Do you ever wonder what's going on behind closed doors on Capital Hill? We're about to give you a behind the scenes view . . .
Last week we told you, based on our best available information, that a Senate vote on the Audit the Fed amendment could come on May 4. It didn't happen.
Here's the background . . .
* An amendment requiring an audit of the Federal Reserve, co-sponsored by Rep. Ron Paul and Rep. Alan Grayson, was added to the House financial reform bill that passed late last year
* Sen. Bernie Sanders then introduced this amendment to the Senate's version of the financial reform bill
But Sanders recently came to believe that this amendment couldn't win the 60 votes needed to beat a filibuster, so he cut a deal for a new amendment with Banking Chairman Chris Dodd and the Obama Administration, both of whom want to protect the big banks and the Fed.
Under the Sanders compromise (unlike the original Paul-Grayson version), there will be . . .
* no audit of Fed activities prior to December 1, 2007, nor after the date the bill becomes law
* no audit of how the Fed sets interest rates
But there was something gained in the compromise. Under the Paul-Grayson version of the amendment the GAO (General Accounting Office) was prohibited from publishing the results of the audit, while the Federal Reserve was merely "permitted" to share the results. In other words . . .
Any negative audit results would likely have been shielded from public view. By contrast, the Sanders compromise amendment requires . . .
* The Fed to publish, by December 1st, a list of the institutions that received emergency assistance
* The GAO to publicly publish a full audit report on a date certain in late-2011
* A review and report about any conflicts of interest surrounding the Fed's emergency activities
In addition, the existence of the Sanders compromise amendment gives us two chances to win something out of this process . . .
FIRST CHANCE: Sen. Vitter has said that he will introduce an amendment with the original Paul-Grayson language. If this passes then we will have what we want, but if it fails then the Sanders deal with Chris Dodd will give us our . . .
SECOND CHANCE: The Sanders compromise is much better than nothing, and some kind of Fed audit amendment is needed if we want any audit at all to be included in the final version bill negotiated by the House-Senate conference committee.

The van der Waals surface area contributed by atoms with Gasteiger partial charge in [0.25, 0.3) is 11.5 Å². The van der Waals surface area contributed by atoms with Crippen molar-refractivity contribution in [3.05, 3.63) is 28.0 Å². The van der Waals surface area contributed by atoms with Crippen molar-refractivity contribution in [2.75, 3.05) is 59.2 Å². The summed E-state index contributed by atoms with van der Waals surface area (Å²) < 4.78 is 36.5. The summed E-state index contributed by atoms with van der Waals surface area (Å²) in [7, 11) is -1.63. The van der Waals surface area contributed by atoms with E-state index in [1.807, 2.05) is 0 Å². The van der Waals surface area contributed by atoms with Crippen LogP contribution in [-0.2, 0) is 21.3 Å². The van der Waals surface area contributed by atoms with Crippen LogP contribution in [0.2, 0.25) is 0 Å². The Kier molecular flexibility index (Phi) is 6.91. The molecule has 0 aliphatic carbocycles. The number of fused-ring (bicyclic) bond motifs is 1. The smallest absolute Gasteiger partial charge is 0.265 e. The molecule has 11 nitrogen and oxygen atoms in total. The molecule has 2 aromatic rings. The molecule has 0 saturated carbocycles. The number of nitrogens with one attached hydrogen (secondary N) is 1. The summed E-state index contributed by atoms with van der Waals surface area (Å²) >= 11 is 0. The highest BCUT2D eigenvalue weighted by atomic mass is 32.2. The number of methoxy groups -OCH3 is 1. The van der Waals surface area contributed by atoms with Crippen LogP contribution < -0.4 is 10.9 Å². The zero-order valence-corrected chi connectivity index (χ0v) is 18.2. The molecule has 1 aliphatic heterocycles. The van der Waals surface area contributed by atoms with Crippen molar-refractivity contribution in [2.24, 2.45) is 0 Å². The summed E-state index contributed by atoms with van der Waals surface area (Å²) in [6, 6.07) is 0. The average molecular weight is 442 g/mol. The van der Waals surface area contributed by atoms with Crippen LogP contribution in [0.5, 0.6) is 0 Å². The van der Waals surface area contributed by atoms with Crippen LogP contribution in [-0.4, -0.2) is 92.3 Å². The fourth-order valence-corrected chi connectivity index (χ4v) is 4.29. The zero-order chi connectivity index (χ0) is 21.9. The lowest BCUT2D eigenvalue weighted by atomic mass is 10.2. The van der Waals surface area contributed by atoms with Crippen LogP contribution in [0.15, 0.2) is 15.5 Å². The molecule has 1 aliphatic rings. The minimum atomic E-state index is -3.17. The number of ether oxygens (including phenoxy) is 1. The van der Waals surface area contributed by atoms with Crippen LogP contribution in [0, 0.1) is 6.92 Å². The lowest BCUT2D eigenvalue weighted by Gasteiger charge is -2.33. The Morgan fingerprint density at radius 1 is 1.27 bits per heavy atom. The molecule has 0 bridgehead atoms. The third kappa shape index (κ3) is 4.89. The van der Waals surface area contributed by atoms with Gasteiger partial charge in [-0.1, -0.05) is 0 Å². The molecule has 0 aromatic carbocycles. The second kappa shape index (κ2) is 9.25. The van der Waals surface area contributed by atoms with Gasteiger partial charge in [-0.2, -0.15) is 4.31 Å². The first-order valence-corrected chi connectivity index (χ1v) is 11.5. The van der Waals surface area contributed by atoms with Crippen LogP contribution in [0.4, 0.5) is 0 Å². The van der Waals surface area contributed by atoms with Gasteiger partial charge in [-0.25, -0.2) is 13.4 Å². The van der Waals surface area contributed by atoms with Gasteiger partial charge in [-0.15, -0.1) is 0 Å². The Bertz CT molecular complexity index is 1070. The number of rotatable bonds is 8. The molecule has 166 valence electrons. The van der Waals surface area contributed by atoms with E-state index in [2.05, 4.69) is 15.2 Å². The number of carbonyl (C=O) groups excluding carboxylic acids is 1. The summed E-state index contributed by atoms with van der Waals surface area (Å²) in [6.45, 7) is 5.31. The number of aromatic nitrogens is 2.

The worst-case scenario is that the Senate passes nothing. This would put us back to the starting line. This is why . . .
We need your immediate action!
The schedule is currently uncertain, but our best information indicates that the vote will likely happen tomorrow.
You can borrow from or copy this letter . . .
I understand that Senator Sanders negotiated a watered-down Audit the Fed amendment to the Senate's financial "reform" bill. With this in mind . . .
I strongly urge you to support Senator Vitter's amendment that will restore the Paul-Grayson language that appears in the House bill.
* The overwhelming majority of House members support a strong, comprehensive audit of the Fed
* As many as 69 Senators have, within the past year, indicated support for an audit along the lines of the Paul-Grayson amendment http://tinyurl.com/2cmjreg
* The people deserve to know what the Fed has done, because it's the one government agency that most impacts our lives
I'm counting on my Senators to support Vitter's amendment. I will pay attention to your vote.
If other Senators do the wrong thing, so that the Vitter amendment fails, ONLY THEN will I consider it okay for my Senators to support the Sanders compromise.
Because the Paul-Grayson amendment passed the House, it's crucial that the Senate also pass a Fed Audit amendment so that some kind of Fed Audit appears in the final bill produced by the House-Senate conference committee. Vitter's amendment, which preserves the Paul-Grayson language, is stronger and you must support it first. ONLY support the Sanders compromise if the Vitter amendment fails.
Thanks for taking action!
P.S. We're aware that many have already been led to believe that Sanders "sold-out" on this legislation, and that his compromise version is completely useless. It's true that Sanders is most interested in the class warfare aspects of this issue, but we still think the Sanders' compromise could uncover important information. A lot of corporate welfare corruption -- "socializing the losses" -- has occurred since December, 2007! Your tax dollars were used to pay for the mistakes of others. To get an idea of just how badly your money may have been managed by the FED during the crisis, as well as get an example of the important things a Sanders-style audit could still uncover, please check out this YouTube video featuring Rep. Alan Grayson (D-FL), "Taxpayers, You own the Red Roof Inn."
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